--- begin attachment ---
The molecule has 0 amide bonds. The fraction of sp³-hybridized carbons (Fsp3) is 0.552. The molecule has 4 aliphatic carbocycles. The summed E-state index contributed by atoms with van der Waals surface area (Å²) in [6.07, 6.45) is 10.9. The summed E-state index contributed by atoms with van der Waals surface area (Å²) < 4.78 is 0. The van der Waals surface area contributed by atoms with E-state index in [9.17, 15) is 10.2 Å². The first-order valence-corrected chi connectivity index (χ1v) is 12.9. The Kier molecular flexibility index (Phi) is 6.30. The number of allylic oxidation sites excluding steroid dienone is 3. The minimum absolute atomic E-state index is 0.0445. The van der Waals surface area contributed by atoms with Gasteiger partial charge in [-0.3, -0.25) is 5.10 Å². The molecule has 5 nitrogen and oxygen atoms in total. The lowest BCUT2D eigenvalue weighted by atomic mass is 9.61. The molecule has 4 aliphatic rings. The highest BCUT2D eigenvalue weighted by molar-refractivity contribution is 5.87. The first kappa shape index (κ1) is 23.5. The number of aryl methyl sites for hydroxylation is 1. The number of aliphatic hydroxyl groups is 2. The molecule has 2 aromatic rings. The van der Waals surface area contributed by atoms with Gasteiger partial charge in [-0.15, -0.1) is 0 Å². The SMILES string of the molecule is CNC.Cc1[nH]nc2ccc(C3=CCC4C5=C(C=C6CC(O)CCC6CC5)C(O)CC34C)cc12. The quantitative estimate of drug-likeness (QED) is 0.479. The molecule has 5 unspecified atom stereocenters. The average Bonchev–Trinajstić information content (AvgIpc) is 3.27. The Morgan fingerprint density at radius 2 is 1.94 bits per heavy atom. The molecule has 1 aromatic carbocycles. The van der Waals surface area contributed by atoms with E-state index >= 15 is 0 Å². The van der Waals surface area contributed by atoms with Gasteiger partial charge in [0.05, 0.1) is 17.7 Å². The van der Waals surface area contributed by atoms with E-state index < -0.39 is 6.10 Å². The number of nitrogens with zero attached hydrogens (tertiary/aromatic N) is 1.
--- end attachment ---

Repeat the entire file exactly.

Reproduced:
The molecule has 0 amide bonds. The fraction of sp³-hybridized carbons (Fsp3) is 0.552. The molecule has 4 aliphatic carbocycles. The summed E-state index contributed by atoms with van der Waals surface area (Å²) in [6.07, 6.45) is 10.9. The summed E-state index contributed by atoms with van der Waals surface area (Å²) < 4.78 is 0. The van der Waals surface area contributed by atoms with E-state index in [9.17, 15) is 10.2 Å². The first-order valence-corrected chi connectivity index (χ1v) is 12.9. The Kier molecular flexibility index (Phi) is 6.30. The number of allylic oxidation sites excluding steroid dienone is 3. The minimum absolute atomic E-state index is 0.0445. The van der Waals surface area contributed by atoms with Gasteiger partial charge in [-0.3, -0.25) is 5.10 Å². The molecule has 5 nitrogen and oxygen atoms in total. The lowest BCUT2D eigenvalue weighted by atomic mass is 9.61. The molecule has 4 aliphatic rings. The highest BCUT2D eigenvalue weighted by molar-refractivity contribution is 5.87. The first kappa shape index (κ1) is 23.5. The number of aryl methyl sites for hydroxylation is 1. The number of aliphatic hydroxyl groups is 2. The molecule has 2 aromatic rings. The van der Waals surface area contributed by atoms with Gasteiger partial charge in [-0.15, -0.1) is 0 Å². The SMILES string of the molecule is CNC.Cc1[nH]nc2ccc(C3=CCC4C5=C(C=C6CC(O)CCC6CC5)C(O)CC34C)cc12. The quantitative estimate of drug-likeness (QED) is 0.479. The molecule has 5 unspecified atom stereocenters. The average Bonchev–Trinajstić information content (AvgIpc) is 3.27. The Morgan fingerprint density at radius 2 is 1.94 bits per heavy atom. The molecule has 1 aromatic carbocycles. The van der Waals surface area contributed by atoms with E-state index >= 15 is 0 Å². The van der Waals surface area contributed by atoms with Gasteiger partial charge in [0.05, 0.1) is 17.7 Å². The van der Waals surface area contributed by atoms with E-state index < -0.39 is 6.10 Å². The number of nitrogens with zero attached hydrogens (tertiary/aromatic N) is 1.